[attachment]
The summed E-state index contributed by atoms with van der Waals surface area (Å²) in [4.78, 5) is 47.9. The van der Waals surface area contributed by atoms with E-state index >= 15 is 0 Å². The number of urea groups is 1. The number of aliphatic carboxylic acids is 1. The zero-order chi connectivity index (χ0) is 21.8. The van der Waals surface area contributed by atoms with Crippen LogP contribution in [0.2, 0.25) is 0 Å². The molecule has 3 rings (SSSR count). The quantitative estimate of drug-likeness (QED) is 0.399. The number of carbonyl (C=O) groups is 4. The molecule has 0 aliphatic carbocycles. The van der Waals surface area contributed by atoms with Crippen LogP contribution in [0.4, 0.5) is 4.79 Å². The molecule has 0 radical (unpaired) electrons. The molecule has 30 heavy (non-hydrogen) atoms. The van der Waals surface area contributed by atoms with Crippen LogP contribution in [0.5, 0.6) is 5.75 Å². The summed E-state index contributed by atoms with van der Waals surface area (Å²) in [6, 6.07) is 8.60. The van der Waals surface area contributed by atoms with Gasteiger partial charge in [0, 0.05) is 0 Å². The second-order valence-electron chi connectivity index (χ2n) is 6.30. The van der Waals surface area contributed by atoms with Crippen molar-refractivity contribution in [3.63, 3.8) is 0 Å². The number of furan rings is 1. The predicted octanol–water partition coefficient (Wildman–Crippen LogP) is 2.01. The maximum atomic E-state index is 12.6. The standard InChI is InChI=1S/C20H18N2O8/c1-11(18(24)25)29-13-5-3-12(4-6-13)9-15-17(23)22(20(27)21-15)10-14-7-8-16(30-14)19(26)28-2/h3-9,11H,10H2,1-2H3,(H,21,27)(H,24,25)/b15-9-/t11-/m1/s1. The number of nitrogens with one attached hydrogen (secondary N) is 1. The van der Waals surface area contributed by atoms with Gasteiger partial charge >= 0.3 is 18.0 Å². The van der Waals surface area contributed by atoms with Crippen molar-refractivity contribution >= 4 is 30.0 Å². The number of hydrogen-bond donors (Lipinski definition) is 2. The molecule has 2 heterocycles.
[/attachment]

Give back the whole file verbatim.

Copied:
The summed E-state index contributed by atoms with van der Waals surface area (Å²) in [4.78, 5) is 47.9. The van der Waals surface area contributed by atoms with E-state index >= 15 is 0 Å². The number of urea groups is 1. The number of aliphatic carboxylic acids is 1. The zero-order chi connectivity index (χ0) is 21.8. The van der Waals surface area contributed by atoms with Crippen LogP contribution in [0.2, 0.25) is 0 Å². The molecule has 3 rings (SSSR count). The quantitative estimate of drug-likeness (QED) is 0.399. The number of carbonyl (C=O) groups is 4. The molecule has 0 aliphatic carbocycles. The van der Waals surface area contributed by atoms with Crippen LogP contribution in [0.4, 0.5) is 4.79 Å². The molecule has 0 radical (unpaired) electrons. The molecule has 30 heavy (non-hydrogen) atoms. The van der Waals surface area contributed by atoms with Crippen LogP contribution in [0.5, 0.6) is 5.75 Å². The summed E-state index contributed by atoms with van der Waals surface area (Å²) in [6, 6.07) is 8.60. The van der Waals surface area contributed by atoms with Gasteiger partial charge in [0, 0.05) is 0 Å². The second-order valence-electron chi connectivity index (χ2n) is 6.30. The van der Waals surface area contributed by atoms with Crippen molar-refractivity contribution in [3.63, 3.8) is 0 Å². The number of furan rings is 1. The predicted octanol–water partition coefficient (Wildman–Crippen LogP) is 2.01. The maximum atomic E-state index is 12.6. The standard InChI is InChI=1S/C20H18N2O8/c1-11(18(24)25)29-13-5-3-12(4-6-13)9-15-17(23)22(20(27)21-15)10-14-7-8-16(30-14)19(26)28-2/h3-9,11H,10H2,1-2H3,(H,21,27)(H,24,25)/b15-9-/t11-/m1/s1. The number of nitrogens with one attached hydrogen (secondary N) is 1. The van der Waals surface area contributed by atoms with Gasteiger partial charge >= 0.3 is 18.0 Å². The van der Waals surface area contributed by atoms with Crippen molar-refractivity contribution >= 4 is 30.0 Å². The number of hydrogen-bond donors (Lipinski definition) is 2. The molecule has 2 heterocycles.